Wyoming commission approves SCR for two Bridger coal units

The Wyoming Public Service Commission on May 29 approved a Certificate of Public Convenience and Necessity (CPCN) for Rocky Mountain Power for the construction of selective catalytic reduction systems (SCR) on the coal-fired Jim Bridger Units 3 and 4.

The Jim Bridger plant is located near Point of Rocks, Wyo., and is two thirds owned by PacifiCorp d/b/a Rocky Mountain Power (RMP), and one-third owned by Idaho Power. Those two parties also co-own in those same proportions adjacent surface and deep coal mines that supply the plant with much of its coal. The plant’s generating capability is 2,120 MW, with 1,411 MW of that controlled by RMP.

In August 2012, RMP filed its application with the commission. During the course of the case, the Sierra Club contended that the commission should deny RMP’s application as premature because the U.S. Environmental Protection Agency had not yet issued its final decision on the Wyoming State Implementation Plan and the regional haze environmental controls that will be required at Bridger.  The Sierra Club asserted the application should address all four units at Bridger after all of the requirements of the federal Best Available Retrofit Technology (BART) determinations under the regional haze rule are finally known.

The controls on Bridger Units 3 and 4 stem from a determination that these units must use BART as part of the state’s plan. The technology proposed in this case, SCR, was chosen following a lengthy and complex process of analysis. The two principal alternatives to installation of the SCR were converting Bridger Units 3 and 4 to natural gas, or retiring them early and replacing their capacity with alternative resource options, the PSC noted.

PacifiCorp has several clean-air projects in the works

The Bridger SCRs are part of an overall coal compliance plan. PacifiCorp plans to convert the coal-fired Naughton Unit 3 in Wyoming to a natural gas-fired facility and to install environmental investments required to meet near-term compliance obligations at the Hunter Unit 1 in Utah and Jim Bridger Units 3 and 4.

“Installation of emission control equipment at these facilities will reduce emissions of nitrous oxides (NOX) and sulfur dioxide (SO2) and contribute to improved visibility in the region,” PacifiCorp added in an integrated resource plan (IRP) filed April 30 at the Utah Public Service Commission. “The Company plans to continue to evaluate environmental investments required to meet known and prospective environmental compliance obligations at existing coal units in future IRPs and future IRP Updates.”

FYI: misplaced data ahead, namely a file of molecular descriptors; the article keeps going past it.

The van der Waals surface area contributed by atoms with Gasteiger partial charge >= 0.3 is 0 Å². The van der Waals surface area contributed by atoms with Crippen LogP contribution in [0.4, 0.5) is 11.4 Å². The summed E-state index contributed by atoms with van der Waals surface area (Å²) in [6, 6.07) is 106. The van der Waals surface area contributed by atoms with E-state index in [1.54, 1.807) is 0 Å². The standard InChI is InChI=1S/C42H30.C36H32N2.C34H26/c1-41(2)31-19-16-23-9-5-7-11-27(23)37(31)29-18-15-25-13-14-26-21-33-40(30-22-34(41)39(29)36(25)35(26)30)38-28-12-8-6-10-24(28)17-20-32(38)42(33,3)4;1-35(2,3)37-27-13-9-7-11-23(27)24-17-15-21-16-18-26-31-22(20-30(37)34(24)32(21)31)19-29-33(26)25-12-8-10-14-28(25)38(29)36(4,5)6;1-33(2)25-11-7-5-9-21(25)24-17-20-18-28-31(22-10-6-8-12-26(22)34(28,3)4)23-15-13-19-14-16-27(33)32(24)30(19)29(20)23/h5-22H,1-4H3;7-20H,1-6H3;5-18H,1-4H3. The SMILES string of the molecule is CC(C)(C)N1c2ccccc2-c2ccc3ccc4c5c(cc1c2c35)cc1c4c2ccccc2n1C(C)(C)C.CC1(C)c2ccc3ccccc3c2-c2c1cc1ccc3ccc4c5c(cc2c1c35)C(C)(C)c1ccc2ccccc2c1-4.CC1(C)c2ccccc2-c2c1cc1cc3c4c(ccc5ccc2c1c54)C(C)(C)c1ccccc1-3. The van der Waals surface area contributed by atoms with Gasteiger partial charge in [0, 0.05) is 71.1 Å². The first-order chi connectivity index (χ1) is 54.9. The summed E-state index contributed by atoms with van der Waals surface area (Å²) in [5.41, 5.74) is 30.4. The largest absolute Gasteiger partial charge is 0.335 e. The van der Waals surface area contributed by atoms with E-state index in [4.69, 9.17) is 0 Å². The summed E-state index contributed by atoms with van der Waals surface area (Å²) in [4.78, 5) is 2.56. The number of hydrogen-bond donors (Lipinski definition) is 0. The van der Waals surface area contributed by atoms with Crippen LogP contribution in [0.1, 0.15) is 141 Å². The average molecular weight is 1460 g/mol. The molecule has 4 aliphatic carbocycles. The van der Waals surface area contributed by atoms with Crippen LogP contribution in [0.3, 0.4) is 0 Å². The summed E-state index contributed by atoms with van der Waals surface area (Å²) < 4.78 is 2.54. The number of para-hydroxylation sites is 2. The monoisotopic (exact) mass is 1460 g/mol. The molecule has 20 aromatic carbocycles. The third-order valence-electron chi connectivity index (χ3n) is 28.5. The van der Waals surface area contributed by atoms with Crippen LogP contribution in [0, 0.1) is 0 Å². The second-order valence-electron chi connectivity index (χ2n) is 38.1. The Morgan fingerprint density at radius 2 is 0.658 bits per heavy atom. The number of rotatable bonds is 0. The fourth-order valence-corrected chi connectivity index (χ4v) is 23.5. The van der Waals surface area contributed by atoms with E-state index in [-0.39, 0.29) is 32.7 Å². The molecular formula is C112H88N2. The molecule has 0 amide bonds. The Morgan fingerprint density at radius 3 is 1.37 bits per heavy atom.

The coal-related action plan includes:

  • Naughton Unit 3 (Wyoming, 330 MW) – Continue permitting and development efforts in support of the Naughton Unit 3 natural gas conversion project. The permit application requesting operation on coal through year-end 2017 has been under review by the Wyoming  Department of Environmental Quality, Air Quality Division. Issue a request for proposal to procure gas transportation for the Naughton plant as required to support compliance with the conversion date that will be established during the permitting process. Issue an RFP for engineering, procurement, and construction of the Naughton Unit 3 natural gas retrofit as required to support compliance with the conversion date that will be established during the permitting process.
  • Hunter Unit 1 (Utah, 418 MW) – Complete installation of the baghouse conversion and low NOX burner compliance projects at Hunter Unit 1 as required by the end of 2014.
  • Jim Bridger Units 3 and 4 (Wyoming, 702 MW total) – Complete installation of SCR projects at Units 3 and 4 by the end of 2015 and 2016, respectively.
  • Cholla Unit 4 (Arizona, 387 MW) – Continue to evaluate alternative compliance strategies that will meet regional haze obligations, related to EPA’s Federal Implementation Plan requirements to install SCR equipment at Cholla Unit 4.
About Barry Cassell 20414 Articles
Barry Cassell is Chief Analyst for GenerationHub covering coal and emission controls issues, projects and policy. He has covered the coal and power generation industry for more than 24 years, beginning in November 2011 at GenerationHub and prior to that as editor of SNL Energy’s Coal Report. He was formerly with Coal Outlook for 15 years as the publication’s editor and contributing writer, and prior to that he was editor of Coal & Synfuels Technology and associate editor of The Energy Report. He has a bachelor’s degree from Central Michigan University.